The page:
Fil Campbell |
at the Wood Stove,
(25 September 2010)
Northern Irish singer Fil Campbell filled the room at the Wood Stove House Concert with a warm and friendly presence -- to say nothing of a wealth of vocal talent and a story to go with every song she sang.
Campbell, who sidelined her own successful songwriting career five years ago to promote Songbirds, an album and DVD celebrating the lives of five pivotal Irish songstresses from the early to mid-20th century, performed a lively, emotionally rich selection of songs during the intimate Saturday evening concert in Jason and Susanne Mundok's suburban Lancaster home. Lancaster area residents would do well to check out their series of Wood Stove concerts.
(Disclaimer: Jason and I were the concert openers as Fire in the Glen.)
Songbirds, Campbell said, consists largely of songs she learned as a child in Ulster's Co. Fermanagh, and she punctuated Saturday's show with several from the album.
Beginning with "Connemara Cradle Song," followed by defiant "Johnny the Daisy-O" and wistful "If I Were a Blackbird," Campbell quickly wrapped her audience in the warmth of her vocals. Swaying as she sang and accompanying herself on guitar, the meaning of the words of each song stood out clearly through her expressive voice and face. It was immediately obvious that Campbell doesn't sing by rote, but feels every word that she sings.
The performance continued with beautiful nostalgia in "The Homes of Donegal" before taking a cheerful turn with "Goodbye Mick, Goodbye Pat," a rare song of emigration that shows someone happy -- nay, thrilled -- to be leaving Ireland's emerald shores for a new start in America.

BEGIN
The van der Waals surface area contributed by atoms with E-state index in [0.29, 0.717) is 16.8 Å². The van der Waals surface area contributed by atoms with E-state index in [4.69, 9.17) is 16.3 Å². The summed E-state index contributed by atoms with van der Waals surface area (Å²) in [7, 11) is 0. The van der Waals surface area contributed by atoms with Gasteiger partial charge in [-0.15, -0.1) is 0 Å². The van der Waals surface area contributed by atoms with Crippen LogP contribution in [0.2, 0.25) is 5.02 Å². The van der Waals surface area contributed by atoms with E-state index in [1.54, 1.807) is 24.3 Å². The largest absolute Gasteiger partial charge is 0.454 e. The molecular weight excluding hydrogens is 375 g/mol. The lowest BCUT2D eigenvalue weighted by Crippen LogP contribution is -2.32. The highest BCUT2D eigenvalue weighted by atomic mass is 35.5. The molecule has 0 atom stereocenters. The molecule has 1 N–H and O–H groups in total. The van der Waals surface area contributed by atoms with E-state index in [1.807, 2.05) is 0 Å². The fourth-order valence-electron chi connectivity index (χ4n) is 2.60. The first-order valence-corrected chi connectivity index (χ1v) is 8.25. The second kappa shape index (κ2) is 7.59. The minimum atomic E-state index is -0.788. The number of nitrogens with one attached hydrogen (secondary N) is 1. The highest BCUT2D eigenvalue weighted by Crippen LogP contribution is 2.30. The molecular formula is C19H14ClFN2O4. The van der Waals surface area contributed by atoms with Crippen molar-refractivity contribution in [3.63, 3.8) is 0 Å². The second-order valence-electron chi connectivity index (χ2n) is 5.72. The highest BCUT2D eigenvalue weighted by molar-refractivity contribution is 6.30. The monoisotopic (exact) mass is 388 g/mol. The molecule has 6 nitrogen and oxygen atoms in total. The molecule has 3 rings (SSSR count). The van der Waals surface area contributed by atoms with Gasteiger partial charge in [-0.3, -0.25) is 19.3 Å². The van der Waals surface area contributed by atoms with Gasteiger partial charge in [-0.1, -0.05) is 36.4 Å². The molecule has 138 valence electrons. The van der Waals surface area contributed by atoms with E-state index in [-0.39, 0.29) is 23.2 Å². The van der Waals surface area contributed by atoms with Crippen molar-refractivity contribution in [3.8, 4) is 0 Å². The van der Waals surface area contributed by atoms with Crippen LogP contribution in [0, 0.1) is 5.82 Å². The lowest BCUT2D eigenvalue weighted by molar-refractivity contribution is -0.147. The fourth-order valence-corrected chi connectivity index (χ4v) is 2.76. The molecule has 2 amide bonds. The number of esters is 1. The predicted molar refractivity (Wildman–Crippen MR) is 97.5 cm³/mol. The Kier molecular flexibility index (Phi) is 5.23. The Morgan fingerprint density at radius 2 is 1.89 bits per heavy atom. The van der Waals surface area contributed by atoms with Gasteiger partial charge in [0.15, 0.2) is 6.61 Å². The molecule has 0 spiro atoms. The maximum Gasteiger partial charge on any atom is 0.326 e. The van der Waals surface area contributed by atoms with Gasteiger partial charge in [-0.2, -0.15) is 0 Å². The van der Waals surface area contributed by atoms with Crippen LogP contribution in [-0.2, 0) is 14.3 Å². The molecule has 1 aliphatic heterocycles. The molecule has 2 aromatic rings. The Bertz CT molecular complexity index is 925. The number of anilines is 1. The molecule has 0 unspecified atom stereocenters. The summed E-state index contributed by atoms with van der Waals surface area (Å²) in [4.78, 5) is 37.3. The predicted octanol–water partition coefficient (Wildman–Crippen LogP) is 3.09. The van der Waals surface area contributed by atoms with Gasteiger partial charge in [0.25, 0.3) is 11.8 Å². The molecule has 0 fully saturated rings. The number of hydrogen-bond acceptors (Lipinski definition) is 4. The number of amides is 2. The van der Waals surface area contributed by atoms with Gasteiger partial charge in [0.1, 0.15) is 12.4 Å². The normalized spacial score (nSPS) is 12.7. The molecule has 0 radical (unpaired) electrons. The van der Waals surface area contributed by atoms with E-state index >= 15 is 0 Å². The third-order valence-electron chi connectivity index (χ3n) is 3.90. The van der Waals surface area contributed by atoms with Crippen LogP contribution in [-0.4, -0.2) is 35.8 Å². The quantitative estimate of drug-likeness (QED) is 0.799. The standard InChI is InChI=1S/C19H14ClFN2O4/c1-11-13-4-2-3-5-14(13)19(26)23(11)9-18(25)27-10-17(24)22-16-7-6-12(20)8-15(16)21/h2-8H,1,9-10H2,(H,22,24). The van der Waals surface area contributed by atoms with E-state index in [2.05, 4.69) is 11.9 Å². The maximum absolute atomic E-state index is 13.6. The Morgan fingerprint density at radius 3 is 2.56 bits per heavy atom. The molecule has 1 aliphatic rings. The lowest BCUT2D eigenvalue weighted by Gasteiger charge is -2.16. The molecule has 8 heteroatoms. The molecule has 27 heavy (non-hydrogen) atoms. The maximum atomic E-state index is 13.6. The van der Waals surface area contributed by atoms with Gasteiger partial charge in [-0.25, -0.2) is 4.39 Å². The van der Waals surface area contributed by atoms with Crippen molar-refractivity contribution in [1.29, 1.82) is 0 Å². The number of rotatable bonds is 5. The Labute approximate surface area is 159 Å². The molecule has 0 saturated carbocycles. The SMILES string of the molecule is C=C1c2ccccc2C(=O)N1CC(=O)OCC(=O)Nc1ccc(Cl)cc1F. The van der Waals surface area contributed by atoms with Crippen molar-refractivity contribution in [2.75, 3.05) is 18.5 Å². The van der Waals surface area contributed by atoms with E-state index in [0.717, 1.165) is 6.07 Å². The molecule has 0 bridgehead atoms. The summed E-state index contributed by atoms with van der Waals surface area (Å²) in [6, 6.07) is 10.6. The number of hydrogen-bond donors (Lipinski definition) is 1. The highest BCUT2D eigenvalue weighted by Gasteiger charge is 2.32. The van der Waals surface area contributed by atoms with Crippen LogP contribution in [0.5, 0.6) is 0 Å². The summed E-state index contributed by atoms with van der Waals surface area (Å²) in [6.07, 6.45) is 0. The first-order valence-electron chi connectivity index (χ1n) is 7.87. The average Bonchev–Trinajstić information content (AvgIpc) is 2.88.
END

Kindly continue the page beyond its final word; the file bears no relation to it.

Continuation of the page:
Campbell herself is not a fluent Gaelic speaker, but she sang it like a native in "Seoladh na nGamhna" ("Herding the Calves"). "The language sits beautifully in the mouth," she said. Then she returned to a more nostalgic mood with "Erin Gra Mo Chroi," sung to the "dear little isle" that will never be seen again.
She got the audience laughing and singing along with "When I was Single," the cheerful lament of an eternally patient wife which, Campbell quickly admitted, "is not politically correct toward women." The merry mood continued with "Let Him Go, Let Him Tarry," a music-hall song that may have come from England. The songs origins don't matter, Campbell told the audience. "If a song comes to Ireland, we keep it. It's ours."
But she wasn't done yet. "Can ye's cope with a sad song before I finish up?" she asked. The audience could. And you could have heard a pin drop during her dramatic, a cappella rendition of Michael McConnel's "The Tinkerman's Daughter," a devastatingly sad song about a farmer on the banks of the Faele River and his love, the red-headed Ann. Leave it to Campbell, a natural-born storyteller, to have an even sadder "sequel" to add to the tale.
Fortunately, she knew better than to end on a grim note, and Campbell soon had the audience clapping and singing along with "The Moonshiner," an old favorite.
Say what you will about stadiums and other big-venue concerts. For my money, a house concert is the optimal setting for getting up close and personal with talented artist. Campbell filled the space perfectly, chatting with guests before and after the show and leaving them with a night of music they'll long remember.
by Tom Knapp